Turning to FIG. 4, there is shown a cover assembly 200 that is yet another embodiment of the present invention. In assembly 200, a set of profiles 210 a and 210 b are retained in pockets or sleeves 220 a and 220 b that are attached to a flexible cover 230. Cover assembly 200 is primarily contemplated for use in established systems that require, for example, supplementary heating, however, cover assembly 200 might also be incorporated as part of an original system design. Cover 230 is preferably formed from a flexible fabric that can be wrapped around the pipe that is to be heated. Although conventional fabrics are preferred for most applications, for instance woven polyesters, nylons or other common polymers, where the temperatures encountered are relatively great, highly heat-resistance polymers or other suitable, non-polymeric materials may be used. Because cover 230 is preferably formed from multiple layers of material, various insulating layers may be incorporated therein, both to enhance the heat-resistance of the cover material itself and to improve the temperature control capabilities of the cover assembly. In one preferred embodiment, one or more layers of flexible insulation material, for instance fiberglass, is/are affixed between two layers of durable polymeric fabric. The layers can be glued, riveted, ultrasonically or thermally welded, or attached by any other known means. Most preferably, the layers are sewn together. Various combinations of insulating; protective or decorative materials may be used.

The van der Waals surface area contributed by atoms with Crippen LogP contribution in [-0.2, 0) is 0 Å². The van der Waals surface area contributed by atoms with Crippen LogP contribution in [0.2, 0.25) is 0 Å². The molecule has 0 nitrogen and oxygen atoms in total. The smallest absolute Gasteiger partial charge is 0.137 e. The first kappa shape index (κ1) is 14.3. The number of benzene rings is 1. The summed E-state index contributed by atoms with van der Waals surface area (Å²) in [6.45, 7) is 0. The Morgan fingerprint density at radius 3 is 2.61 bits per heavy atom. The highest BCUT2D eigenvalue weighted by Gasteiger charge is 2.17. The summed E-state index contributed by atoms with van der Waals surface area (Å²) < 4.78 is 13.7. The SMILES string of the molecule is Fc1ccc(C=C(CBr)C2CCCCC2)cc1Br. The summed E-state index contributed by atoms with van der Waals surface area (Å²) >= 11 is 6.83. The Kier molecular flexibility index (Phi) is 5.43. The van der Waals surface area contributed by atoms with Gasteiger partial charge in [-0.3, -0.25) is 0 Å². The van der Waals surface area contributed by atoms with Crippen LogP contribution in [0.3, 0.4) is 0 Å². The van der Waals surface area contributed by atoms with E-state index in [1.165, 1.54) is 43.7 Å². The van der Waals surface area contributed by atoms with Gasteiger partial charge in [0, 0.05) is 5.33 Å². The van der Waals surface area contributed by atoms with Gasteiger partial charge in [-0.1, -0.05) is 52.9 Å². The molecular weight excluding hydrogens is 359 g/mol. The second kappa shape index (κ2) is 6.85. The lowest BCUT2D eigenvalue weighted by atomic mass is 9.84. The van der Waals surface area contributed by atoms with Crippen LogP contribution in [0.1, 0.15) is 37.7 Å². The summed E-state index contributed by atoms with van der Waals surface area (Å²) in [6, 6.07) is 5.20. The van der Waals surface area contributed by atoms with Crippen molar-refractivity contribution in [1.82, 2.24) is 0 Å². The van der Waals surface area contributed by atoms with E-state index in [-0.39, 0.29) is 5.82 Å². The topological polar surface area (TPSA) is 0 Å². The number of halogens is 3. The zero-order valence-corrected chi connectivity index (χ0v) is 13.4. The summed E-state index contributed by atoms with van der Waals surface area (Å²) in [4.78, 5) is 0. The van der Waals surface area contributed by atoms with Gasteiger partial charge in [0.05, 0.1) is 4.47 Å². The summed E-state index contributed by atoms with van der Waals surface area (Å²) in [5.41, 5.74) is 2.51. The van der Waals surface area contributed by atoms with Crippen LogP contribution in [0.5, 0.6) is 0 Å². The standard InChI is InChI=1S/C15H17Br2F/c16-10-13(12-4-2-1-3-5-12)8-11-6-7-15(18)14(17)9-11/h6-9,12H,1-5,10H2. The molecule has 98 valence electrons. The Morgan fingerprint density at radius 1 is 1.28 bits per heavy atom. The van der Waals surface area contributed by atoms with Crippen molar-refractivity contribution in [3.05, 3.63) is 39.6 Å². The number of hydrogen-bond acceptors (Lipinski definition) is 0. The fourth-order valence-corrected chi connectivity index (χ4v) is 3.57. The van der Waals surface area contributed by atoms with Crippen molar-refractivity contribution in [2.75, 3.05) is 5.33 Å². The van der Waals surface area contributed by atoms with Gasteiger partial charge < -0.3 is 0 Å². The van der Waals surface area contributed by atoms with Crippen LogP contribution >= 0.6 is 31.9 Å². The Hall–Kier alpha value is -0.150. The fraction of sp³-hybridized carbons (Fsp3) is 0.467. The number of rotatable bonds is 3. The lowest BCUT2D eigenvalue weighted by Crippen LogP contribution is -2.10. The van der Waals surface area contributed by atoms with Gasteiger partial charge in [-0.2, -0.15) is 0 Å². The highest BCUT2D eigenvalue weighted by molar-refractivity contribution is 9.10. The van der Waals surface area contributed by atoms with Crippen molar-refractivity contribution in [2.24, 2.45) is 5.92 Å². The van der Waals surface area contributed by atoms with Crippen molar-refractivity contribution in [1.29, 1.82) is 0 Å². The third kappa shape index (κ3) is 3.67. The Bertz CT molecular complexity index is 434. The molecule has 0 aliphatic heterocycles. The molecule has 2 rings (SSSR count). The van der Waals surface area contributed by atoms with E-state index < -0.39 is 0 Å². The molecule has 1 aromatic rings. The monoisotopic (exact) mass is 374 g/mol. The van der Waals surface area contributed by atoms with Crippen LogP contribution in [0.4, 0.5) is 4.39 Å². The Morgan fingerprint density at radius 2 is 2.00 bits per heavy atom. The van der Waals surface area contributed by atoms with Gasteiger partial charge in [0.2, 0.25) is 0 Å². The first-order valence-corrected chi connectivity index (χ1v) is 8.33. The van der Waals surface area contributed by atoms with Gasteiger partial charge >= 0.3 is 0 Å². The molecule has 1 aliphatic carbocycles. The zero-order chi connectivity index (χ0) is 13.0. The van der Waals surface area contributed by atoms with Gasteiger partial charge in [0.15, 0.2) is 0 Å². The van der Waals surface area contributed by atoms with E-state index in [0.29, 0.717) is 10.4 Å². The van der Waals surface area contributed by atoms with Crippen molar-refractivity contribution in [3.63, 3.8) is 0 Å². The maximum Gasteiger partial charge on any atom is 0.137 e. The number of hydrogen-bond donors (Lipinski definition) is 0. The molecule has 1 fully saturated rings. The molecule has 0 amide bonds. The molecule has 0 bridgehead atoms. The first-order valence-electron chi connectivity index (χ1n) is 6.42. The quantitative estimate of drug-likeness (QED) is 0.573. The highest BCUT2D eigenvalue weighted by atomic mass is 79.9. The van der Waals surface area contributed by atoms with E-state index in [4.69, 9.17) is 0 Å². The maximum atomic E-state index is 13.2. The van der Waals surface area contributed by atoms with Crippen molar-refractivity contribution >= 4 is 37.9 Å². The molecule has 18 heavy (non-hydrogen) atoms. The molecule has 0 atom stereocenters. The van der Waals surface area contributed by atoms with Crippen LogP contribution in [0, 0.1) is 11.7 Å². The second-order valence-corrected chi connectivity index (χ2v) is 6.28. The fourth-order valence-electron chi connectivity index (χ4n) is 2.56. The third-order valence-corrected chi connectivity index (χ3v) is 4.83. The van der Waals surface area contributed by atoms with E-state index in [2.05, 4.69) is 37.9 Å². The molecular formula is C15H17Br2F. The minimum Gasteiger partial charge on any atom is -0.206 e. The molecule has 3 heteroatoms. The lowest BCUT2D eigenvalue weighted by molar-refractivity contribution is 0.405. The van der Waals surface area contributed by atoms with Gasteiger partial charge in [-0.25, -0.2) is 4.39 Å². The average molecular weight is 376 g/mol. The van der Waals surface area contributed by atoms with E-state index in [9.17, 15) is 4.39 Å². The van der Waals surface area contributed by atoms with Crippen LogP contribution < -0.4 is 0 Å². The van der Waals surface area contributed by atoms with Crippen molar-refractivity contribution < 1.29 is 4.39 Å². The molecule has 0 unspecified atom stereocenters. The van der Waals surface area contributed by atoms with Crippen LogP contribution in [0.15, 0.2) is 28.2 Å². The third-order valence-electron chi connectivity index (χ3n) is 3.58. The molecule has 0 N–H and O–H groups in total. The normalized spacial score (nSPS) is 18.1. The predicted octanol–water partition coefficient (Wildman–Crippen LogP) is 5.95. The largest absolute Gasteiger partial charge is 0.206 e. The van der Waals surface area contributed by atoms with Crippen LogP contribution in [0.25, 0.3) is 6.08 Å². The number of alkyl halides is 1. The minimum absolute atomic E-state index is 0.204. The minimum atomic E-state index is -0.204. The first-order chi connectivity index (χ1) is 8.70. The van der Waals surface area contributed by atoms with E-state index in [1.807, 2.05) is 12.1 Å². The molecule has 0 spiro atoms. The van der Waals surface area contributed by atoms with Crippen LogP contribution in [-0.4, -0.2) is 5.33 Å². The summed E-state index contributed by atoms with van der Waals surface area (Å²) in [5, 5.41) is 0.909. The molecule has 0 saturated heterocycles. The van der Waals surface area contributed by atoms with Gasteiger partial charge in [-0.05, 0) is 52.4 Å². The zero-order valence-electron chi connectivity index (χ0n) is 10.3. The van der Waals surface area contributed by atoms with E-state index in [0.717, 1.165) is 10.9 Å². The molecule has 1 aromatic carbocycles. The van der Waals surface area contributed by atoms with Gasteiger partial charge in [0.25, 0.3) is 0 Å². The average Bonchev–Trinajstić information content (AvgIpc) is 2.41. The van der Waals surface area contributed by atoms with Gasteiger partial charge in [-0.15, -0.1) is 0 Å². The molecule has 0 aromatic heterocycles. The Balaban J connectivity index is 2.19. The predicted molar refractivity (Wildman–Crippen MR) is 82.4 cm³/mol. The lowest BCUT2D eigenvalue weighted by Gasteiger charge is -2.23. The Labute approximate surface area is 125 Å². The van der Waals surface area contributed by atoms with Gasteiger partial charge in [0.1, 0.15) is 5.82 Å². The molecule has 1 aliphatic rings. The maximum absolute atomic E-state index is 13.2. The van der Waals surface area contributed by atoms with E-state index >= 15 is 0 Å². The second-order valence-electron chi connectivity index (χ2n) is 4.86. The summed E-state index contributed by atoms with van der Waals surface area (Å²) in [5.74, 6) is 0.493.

Pockets 220 a and 220 b may comprise longitudinal sleeves into which mounting tabs 214 a and 214 b are slid, or they may comprise, for example, discrete sets of clips or other retainers that overlap mounting tabs 214 a and 214 b when positioned therein. Further still, the means for attaching profiles 210 a and 210 b could be any suitable attachment, for instance, VelcroŽ, adhesives, stitches, etc. might be used without departing from the scope of the present invention. In a preferred embodiment, cover 230 is wrapped around a fluid transfer conduit, bringing profiles 210 a and 210 b into thermal contact therewith. VelcroŽ strips, identified with numeral 225 in FIG. 4, snaps, hooks, a zipper or some other means may be used for securing cover 230 about the subject conduit. Because it is desirable to effectively thermally isolate the environment within the wrapped cover from ambient, securing means are preferred which substantially block air exchange along the attached edges of the cover 230. The dimensions of cover assembly 200 are variable, and will be greater or lesser depending on the length and diameter of the pipe whose temperature is to be adjusted. Similar to the foregoing embodiments, although two profiles are preferably used, other applications may call for a different number of profiles, and a correspondingly different number of pockets. In a preferred embodiment, cover 230 comprises an outer fabric layer 238, and an inner, insulating layer 240. Thermal transfer fluid passed through profiles 210 a and 210 b thus changes the temperature of the air and fabric between the insulative layer 240 and the fluid transfer conduit. The heated or chilled air and fabric provide extra insulation around the fluid transfer conduit. Further, the flexible fabric cover renders assembly 200 well suited to high motion/high angle applications. FIG. 3 illustrates a schematic view of a fabric profile cover assembly 230 similar to the cover of FIG. 4. Identical numerals in FIGS. 3 and 4 denote similar features. While a preferred embodiment of the present invention has been described in which a flexible, fabric cover is utilized, it should be appreciated that alternative embodiments are contemplated. For example, a relatively rigid, multi-piece hinged cover might be substituted so long as the profiles can be brought into intimate contact with the pipe when the cover is engaged therewith.